Editors Note: This is part two in a five-part series on a new approach to the War on Drugs. This is a nuanced topic and we present the views here as a contribution to the conversation. You can read Part I here.
There is a treatment for opioid addiction that has been shown repeatedly to reduce crime, disease and death — so much so that it is endorsed by the National Institute on Drug Abuse, the Institute of Medicine, the World Health Organization, the British Advisory Council on the Misuse of Drugs, and basically pretty much any expert committee that has ever examined the data with an open mind.
A recent study that included the entire population of people being treated for opioid addiction in the U.K. — over 150,000 participants studied over four years — found that people who enrolled in this treatment had a death rate that was 50 percent lower than those who used other methods, including those that are most popular in the U.S.; other research has found that it lowers the death rate by even more. Yet more studies find that it cuts crime, infectious disease, death rates for people already infected with HIV and, of course, relapse.
Unfortunately, the treatment I’m talking about involves long-term, possibly lifelong use of one of two medications: methadone or buprenorphine (brand name: Suboxone). That violates the politically correct stance historically taken by America’s treatment system — which is that abstinence from all drugs and participation in 12-step programs like Narcotics Anonymous is the only acceptable approach.
Consequently, because addiction is often misunderstood as being physically dependent on a substance — and these medications produce withdrawal if stopped abruptly — lifesaving drugs are denounced by public figures seen as experts, like Celebrity Rehab’s Dr. Drew. Only recently, and grudgingly, have major abstinence-focused treatment programs like the Hazelden Betty Ford Foundation begun to accept them.
This opposition is based on a misunderstanding of what addiction is. The DSM and the National Institute on Drug Abuse both define addiction, in essence, as compulsive drug use that continues despite negative consequences. Under this definition, it’s quite clear that medical use of opioids for pain or addiction treatment doesn’t qualify.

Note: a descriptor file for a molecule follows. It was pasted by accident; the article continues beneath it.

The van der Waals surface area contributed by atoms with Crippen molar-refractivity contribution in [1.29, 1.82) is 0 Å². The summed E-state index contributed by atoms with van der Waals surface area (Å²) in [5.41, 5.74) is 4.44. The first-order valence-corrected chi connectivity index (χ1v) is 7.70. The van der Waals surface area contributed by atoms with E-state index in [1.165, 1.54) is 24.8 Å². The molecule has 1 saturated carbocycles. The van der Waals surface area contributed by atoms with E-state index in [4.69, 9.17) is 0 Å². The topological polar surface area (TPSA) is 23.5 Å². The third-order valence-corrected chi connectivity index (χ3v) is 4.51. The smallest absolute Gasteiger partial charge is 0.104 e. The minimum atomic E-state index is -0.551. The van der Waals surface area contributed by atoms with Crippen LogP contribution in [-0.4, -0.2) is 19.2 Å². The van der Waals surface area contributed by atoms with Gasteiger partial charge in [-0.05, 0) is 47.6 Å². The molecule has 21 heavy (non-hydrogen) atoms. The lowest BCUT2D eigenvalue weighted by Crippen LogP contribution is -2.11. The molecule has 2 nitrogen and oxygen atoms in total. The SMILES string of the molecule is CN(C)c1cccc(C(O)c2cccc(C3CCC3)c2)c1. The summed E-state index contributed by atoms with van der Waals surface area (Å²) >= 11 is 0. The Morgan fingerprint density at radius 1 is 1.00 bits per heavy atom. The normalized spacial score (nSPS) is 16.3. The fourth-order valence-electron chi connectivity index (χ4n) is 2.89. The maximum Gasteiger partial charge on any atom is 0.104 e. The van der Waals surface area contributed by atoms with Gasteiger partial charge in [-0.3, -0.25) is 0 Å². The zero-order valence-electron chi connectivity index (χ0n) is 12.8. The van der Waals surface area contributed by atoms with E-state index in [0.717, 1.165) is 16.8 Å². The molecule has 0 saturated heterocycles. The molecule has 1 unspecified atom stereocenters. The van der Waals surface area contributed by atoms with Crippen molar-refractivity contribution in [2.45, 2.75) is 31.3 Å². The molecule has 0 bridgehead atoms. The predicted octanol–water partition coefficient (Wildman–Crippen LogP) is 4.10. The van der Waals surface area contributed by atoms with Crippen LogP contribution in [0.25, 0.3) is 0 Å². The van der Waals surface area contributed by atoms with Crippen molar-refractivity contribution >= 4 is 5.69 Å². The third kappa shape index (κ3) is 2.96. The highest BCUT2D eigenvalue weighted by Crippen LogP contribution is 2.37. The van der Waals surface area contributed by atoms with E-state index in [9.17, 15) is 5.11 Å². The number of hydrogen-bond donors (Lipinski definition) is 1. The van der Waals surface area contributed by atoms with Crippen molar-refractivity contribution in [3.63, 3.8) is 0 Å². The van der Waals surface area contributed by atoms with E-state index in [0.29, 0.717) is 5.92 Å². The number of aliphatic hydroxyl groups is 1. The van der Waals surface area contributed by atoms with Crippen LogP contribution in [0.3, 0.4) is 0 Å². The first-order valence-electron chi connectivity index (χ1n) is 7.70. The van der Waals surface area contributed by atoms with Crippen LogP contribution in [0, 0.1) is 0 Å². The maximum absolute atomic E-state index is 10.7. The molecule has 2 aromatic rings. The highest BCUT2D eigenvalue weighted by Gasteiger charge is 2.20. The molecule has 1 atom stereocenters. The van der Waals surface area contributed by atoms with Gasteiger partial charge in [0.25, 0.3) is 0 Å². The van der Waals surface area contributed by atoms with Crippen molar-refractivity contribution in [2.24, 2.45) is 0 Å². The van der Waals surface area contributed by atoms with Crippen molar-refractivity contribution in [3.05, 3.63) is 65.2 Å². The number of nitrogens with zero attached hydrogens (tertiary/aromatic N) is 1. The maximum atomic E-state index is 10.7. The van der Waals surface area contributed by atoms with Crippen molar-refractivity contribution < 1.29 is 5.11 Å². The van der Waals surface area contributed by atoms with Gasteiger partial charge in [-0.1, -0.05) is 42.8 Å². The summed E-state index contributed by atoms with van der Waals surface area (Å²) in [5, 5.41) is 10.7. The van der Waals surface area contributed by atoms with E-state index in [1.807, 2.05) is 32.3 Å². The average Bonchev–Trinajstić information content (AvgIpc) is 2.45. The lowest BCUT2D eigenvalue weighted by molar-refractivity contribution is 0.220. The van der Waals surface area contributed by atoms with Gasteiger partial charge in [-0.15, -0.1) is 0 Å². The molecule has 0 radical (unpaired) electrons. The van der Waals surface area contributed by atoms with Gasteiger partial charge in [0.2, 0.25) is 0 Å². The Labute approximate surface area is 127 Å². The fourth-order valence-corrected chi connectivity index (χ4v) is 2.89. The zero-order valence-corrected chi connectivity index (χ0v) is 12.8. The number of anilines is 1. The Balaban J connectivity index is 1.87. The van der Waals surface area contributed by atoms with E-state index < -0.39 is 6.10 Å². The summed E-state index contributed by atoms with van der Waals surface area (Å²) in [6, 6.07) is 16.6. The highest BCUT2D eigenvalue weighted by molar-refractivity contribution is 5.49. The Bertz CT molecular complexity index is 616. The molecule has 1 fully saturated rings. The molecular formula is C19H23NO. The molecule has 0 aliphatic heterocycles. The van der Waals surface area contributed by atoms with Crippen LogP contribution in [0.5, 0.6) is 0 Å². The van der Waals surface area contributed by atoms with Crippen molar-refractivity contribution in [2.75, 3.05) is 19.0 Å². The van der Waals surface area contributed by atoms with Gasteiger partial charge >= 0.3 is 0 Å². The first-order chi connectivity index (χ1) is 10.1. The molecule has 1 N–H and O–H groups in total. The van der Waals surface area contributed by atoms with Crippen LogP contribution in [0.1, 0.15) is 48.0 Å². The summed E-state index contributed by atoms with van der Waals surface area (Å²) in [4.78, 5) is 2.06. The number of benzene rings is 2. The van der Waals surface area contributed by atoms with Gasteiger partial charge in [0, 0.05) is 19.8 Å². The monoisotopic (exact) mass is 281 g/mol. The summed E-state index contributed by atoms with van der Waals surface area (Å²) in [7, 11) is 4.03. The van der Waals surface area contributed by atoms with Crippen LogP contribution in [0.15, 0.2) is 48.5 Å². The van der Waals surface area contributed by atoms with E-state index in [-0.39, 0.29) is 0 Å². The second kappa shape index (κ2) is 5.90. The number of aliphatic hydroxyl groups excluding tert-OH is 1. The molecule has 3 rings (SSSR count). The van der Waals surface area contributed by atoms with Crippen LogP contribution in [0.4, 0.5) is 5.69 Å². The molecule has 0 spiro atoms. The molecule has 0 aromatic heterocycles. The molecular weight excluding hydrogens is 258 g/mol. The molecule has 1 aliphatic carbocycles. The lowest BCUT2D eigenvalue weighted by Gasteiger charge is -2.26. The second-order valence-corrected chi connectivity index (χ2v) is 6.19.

Appropriate medical use improves relationships and productive functioning — and because of a unique pharmacological property of opioids, people on a stable, regular dose are not “high” and can drive, work and live like anyone else. This is not “compulsive behavior despite consequences,” it’s merely taking daily medication, as if for diabetes or high blood pressure.
The confusion and stigma attached to the best treatment we have for opioids by those who favor the politically correct but ineffective abstinence-only approach has left America in a bizarre bind.
Doctors are free to prescribe any dose of any opioid for pain for as long as they want to as many patients as they want — but if any of those patients suffer addiction, only hyper-regulated clinics and specially trained doctors can prescribe medication treatment. Consequently, only about 40 percent of those who might benefit from this treatment receive it at all — and most of those who do only get short-term care, which is not effective.
To make matters worse, the stigma against this approach means that doctors don’t want to use it and neighborhoods resist placement of treatment centers. And, the ongoing resistance to the idea that medication treatment works to stabilize patients with opioid addiction means that in order to participate in it, patients are required to attend counseling, which deters those who don’t want to do so and adds cost — even though research finds that counseling requirements don’t especially improve outcomes. (Voluntary counseling probably does help; there’s just no evidence that requiring it is necessary.)
President Obama recognized at least some of these barriers and his administration made efforts to reduce them — for example, it raised the number of patients a doctor can treat with buprenorphine from 100 to 275. But, as Newt Gingrich and his Advocates for Opioid Recovery have argued — and as Trump stated during the campaign — that limit should be eliminated.
Obama also left the counseling requirements and the isolation of methadone treatment to special clinics intact — but here, too, there’s no scientific justification and the regulations simply deter people from getting care that could cut their risk of death in half.
If President Trump really wants to save lives, the best place to start is by cutting regulations that tie doctors’ hands in the treatment of addiction and supporting innovative approaches to make maintenance treatment more accessible.
More: Read Part I of this series here.
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